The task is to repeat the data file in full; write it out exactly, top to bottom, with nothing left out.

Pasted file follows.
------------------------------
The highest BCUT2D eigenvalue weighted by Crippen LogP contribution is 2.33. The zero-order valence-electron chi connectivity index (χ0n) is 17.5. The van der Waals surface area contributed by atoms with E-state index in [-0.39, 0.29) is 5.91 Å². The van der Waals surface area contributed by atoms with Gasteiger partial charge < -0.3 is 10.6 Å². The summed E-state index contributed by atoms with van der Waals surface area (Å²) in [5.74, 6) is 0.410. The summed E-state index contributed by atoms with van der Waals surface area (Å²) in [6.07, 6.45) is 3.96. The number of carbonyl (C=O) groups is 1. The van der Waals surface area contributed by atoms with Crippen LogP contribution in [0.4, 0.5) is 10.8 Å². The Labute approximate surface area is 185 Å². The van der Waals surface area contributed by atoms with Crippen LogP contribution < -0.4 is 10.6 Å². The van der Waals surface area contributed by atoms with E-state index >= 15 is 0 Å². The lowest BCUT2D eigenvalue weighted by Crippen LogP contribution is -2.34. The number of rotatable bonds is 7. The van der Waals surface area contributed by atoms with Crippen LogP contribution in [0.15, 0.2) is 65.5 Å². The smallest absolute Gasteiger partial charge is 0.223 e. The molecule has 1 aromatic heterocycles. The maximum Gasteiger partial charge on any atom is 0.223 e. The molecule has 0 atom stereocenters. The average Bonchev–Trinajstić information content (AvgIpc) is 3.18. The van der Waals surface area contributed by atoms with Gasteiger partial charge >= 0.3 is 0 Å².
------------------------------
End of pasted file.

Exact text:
The highest BCUT2D eigenvalue weighted by Crippen LogP contribution is 2.33. The zero-order valence-electron chi connectivity index (χ0n) is 17.5. The van der Waals surface area contributed by atoms with E-state index in [-0.39, 0.29) is 5.91 Å². The van der Waals surface area contributed by atoms with Gasteiger partial charge < -0.3 is 10.6 Å². The summed E-state index contributed by atoms with van der Waals surface area (Å²) in [5.74, 6) is 0.410. The summed E-state index contributed by atoms with van der Waals surface area (Å²) in [6.07, 6.45) is 3.96. The number of carbonyl (C=O) groups is 1. The van der Waals surface area contributed by atoms with Crippen LogP contribution in [0.4, 0.5) is 10.8 Å². The Labute approximate surface area is 185 Å². The van der Waals surface area contributed by atoms with Crippen LogP contribution < -0.4 is 10.6 Å². The van der Waals surface area contributed by atoms with E-state index >= 15 is 0 Å². The lowest BCUT2D eigenvalue weighted by Crippen LogP contribution is -2.34. The number of rotatable bonds is 7. The van der Waals surface area contributed by atoms with Crippen LogP contribution in [0.15, 0.2) is 65.5 Å². The smallest absolute Gasteiger partial charge is 0.223 e. The molecule has 1 aromatic heterocycles. The maximum Gasteiger partial charge on any atom is 0.223 e. The molecule has 0 atom stereocenters. The average Bonchev–Trinajstić information content (AvgIpc) is 3.18. The van der Waals surface area contributed by atoms with Gasteiger partial charge >= 0.3 is 0 Å².